Your March issue contained two interesting statements: on page 309 in Lancias’ advertisement for the Monte-Carlo (and it’s nice to sec a national campaign for this type of car) they say: “The handling, with all-round independent suspension and disc brakes on all four wheels is exhilarating.” Nine pages later, C.R. comments on the car “Excellent roadholding and handling … (but) the front brakes are prone to violent locking in wet conditions”, which, of course, nicely sums-up what Lancia means by “exhilarating”!
Having fallen in love with the Monte-Carlo when I first read about it, I was somewhat put-off by C.R.’s original test, but since I wanted to replace my 1974 X1/9 by another mid-engined sports car (the X1/9 in right-hand drive form at over £3,700 being hopelessly expensive for what it is once one knows the car), I realised that my finances would only run to a Matra Bagheera or the Monte.
I tried the Matra but decided that despite its super road holding and three seats, the lack of a removable top, small engine (1,442 c.c.) and the fact, to quote the salesman, “one has to stand in the boot to get at the engine” (the boot space is also to small anyway) the Monte-Carlo, brakes and all, was my best buy.
I certainly haven’t been disappointed in the brakes, for, just like my X1/9, they lock-up all too easily in the wet. And that point, really, is the crux of this letter: far too many cars (most modern Fords for instance) have this horrifying tendency to lock up under heavy braking in the wet.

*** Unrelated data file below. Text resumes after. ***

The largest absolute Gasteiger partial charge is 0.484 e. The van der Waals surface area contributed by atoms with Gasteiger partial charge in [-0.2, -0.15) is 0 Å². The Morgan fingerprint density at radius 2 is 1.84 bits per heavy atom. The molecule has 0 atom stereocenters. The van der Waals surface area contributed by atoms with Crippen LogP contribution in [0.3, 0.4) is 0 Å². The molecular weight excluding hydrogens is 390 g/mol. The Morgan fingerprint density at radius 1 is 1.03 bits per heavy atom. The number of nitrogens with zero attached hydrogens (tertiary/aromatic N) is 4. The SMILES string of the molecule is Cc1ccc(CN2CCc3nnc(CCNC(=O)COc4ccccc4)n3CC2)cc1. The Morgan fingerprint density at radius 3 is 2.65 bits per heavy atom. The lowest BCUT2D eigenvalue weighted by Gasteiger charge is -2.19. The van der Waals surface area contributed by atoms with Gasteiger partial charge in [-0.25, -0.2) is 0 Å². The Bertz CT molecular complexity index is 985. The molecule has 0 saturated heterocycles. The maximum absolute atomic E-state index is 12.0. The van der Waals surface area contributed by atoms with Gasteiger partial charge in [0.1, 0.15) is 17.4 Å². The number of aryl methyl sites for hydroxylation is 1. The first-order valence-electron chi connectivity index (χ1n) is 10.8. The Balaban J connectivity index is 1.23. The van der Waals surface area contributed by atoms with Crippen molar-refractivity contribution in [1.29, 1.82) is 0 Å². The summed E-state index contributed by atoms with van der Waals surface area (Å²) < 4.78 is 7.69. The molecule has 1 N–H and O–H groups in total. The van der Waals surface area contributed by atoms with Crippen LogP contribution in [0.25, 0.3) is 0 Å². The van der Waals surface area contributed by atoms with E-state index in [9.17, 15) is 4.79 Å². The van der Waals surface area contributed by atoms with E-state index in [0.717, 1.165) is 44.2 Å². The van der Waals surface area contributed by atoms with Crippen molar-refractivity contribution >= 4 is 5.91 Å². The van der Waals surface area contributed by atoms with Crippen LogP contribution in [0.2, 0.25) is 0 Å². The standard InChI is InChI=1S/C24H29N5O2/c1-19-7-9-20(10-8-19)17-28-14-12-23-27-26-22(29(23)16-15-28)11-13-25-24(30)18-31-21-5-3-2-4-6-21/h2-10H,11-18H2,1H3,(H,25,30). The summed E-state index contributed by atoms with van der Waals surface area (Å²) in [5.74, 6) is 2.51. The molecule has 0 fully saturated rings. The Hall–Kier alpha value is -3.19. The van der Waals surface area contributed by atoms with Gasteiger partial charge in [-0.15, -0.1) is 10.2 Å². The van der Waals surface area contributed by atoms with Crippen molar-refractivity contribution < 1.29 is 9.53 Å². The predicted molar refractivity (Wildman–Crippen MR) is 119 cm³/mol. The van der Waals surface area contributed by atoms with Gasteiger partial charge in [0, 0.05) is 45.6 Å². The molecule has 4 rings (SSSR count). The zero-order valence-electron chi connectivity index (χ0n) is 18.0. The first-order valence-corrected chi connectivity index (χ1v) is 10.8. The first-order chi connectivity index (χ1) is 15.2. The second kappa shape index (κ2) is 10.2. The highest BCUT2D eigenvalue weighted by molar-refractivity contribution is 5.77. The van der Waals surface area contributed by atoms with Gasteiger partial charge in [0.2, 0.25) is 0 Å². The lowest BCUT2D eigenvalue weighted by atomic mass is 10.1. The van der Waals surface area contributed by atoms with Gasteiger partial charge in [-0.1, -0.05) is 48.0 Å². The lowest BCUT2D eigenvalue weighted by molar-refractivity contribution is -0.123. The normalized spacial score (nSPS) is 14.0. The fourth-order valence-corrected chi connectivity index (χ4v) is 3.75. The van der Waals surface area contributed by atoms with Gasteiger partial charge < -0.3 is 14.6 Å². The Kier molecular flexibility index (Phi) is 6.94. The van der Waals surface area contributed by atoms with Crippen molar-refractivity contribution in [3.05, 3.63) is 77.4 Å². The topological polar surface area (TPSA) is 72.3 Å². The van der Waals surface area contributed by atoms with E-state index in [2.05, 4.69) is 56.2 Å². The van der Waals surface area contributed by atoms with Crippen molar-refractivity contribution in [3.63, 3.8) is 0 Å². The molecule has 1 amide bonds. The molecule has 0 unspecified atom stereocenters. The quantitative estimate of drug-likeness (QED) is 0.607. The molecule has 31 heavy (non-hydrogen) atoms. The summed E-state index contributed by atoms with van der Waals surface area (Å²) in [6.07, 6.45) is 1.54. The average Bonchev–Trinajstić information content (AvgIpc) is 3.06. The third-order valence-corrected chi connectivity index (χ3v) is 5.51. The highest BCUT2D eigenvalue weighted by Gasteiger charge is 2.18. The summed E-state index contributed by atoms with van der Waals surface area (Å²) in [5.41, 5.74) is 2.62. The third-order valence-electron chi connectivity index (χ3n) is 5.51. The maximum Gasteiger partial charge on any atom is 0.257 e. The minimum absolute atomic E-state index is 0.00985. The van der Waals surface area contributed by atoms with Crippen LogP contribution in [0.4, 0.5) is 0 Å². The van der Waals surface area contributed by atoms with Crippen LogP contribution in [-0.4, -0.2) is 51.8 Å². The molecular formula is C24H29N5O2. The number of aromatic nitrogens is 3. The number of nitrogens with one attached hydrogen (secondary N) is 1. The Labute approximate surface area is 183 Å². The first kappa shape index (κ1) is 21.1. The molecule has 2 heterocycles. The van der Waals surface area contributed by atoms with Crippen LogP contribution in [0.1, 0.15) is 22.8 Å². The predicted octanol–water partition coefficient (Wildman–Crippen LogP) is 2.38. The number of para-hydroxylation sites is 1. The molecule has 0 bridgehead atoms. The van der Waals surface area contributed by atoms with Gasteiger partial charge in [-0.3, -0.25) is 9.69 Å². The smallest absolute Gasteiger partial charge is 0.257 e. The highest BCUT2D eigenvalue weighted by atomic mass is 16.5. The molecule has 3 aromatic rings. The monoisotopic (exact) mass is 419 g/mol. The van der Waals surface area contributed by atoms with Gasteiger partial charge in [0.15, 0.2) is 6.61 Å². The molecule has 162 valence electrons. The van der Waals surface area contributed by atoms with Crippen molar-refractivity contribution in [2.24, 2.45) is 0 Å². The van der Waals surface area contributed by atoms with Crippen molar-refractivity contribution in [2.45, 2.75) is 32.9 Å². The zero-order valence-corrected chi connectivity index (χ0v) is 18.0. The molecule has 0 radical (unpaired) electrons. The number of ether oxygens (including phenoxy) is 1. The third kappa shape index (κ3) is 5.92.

The safetyists’ answer that one shouldn’t need to brake heavily is pure rubbish, for no matter what style of driving is employed, the emergency situation happens to all drivers and it’s at that time that heavy braking is called for, just when broad holding of a car has to be at its best. If one’s brakes lock up and one hits it, well hard luck.
The answer to the problem is simple, and I’m surprised that the Americans in particular haven’t done something about it: all government must legislate that all road vehicles have anti-lock braking systems, because it’s obvious that the manufacturers can’t be bothered and are quite happy for their customers to go around sliding their way into trouble.
Maybe Motor Sport can do something to help.
Incidentally, C.R. says that the Monte-Carlo’s front boot holds 7 cu. ft., whilst the X1/9’s boot holds 10 Cu. ft. Something’s wrong somewhere for the Monte-Carlo’s front boot is much wider (and I think deeper) than the X1/9 (Those were official figures, I believe. Perhaps Fiat’s metric conversion was more generous C.R.)
Financially for anyone contemplating buying a Monte-Carlo: do, it’s a comfortable, fast, enjoyable car, but do watch the brakes.
Hertford PETER MANN